Getting Interviews As a Writer: What I Learned From My Ex Job as a Journalist

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  1. Make it a phoner. I understand that there are many great modern video conferencing tools, from Zoom to Google Meetings. However, I prefer to do interviews on the phone. I get the material I need, and potentially shy interview subjects are generally more comfortable when they’re “invisible.” Plus, it’s more flexible. I’ve talked to a CEO who was in a car en route to the airport, for example, and a contractor who was literally on a building site. In these unconventional circumstances, people often prefer a phone — no stress about creating a “pretty” background. Since I’m located in Europe and often call people in the US, I use Skype Credit for cheap long-distance calls.
  2. Be specific about the time. As soon as I contact someone about an interview, I clarify a timeframe for the interview. Usually I can get what I need in 30 minutes. Some interviews don’t take more than 15. Of course, for longer profile pieces — or book-length ghostwriting projects — more time is needed. But for the most part, 20 to 30 minutes is enough. Assuring people up front that I won’t need much of their time usually expedites the process.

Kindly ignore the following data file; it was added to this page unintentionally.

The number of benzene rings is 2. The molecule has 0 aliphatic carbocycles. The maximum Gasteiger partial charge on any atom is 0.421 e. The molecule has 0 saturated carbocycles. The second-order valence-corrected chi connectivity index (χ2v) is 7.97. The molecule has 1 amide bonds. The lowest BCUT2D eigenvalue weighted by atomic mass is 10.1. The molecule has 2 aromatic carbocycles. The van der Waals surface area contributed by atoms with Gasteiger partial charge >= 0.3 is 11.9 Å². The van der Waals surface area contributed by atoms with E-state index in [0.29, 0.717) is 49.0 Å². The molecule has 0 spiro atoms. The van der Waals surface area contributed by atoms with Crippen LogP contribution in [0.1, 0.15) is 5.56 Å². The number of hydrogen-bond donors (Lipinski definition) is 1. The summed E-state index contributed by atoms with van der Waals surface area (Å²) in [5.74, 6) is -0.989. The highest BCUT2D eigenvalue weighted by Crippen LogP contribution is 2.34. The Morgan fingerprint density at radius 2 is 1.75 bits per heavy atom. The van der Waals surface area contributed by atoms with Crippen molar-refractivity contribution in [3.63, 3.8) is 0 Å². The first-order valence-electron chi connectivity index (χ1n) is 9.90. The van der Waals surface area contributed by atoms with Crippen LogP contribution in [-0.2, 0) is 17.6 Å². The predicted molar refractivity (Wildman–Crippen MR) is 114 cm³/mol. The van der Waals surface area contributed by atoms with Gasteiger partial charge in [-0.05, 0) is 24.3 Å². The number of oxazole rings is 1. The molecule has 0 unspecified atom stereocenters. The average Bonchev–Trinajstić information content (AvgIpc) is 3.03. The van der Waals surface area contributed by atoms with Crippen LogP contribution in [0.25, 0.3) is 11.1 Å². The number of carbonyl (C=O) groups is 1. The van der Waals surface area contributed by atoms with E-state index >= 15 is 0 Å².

3. Maintain flexibility. When I’m trying to get an interview, I do my best to work around the interviewee’s timeframe. I want to make it as easy as possible for them to say “yes” to an interview, which means adapting to their schedule. This means I may have calls late at night due to time differences, for example. I have also done interviews on the weekends on occasion. It’s not ideal, but sometimes that’s what it takes to get the story I need.

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Hi there! I’m Alison and I tell stories. ​I’ve been writing professionally for over a decade, crafting everything from blogs to Amazon Top 100s. I ❤ a good tale

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Alison Kilian

Alison Kilian

Hi there! I’m Alison and I tell stories. ​I’ve been writing professionally for over a decade, crafting everything from blogs to Amazon Top 100s. I ❤ a good tale

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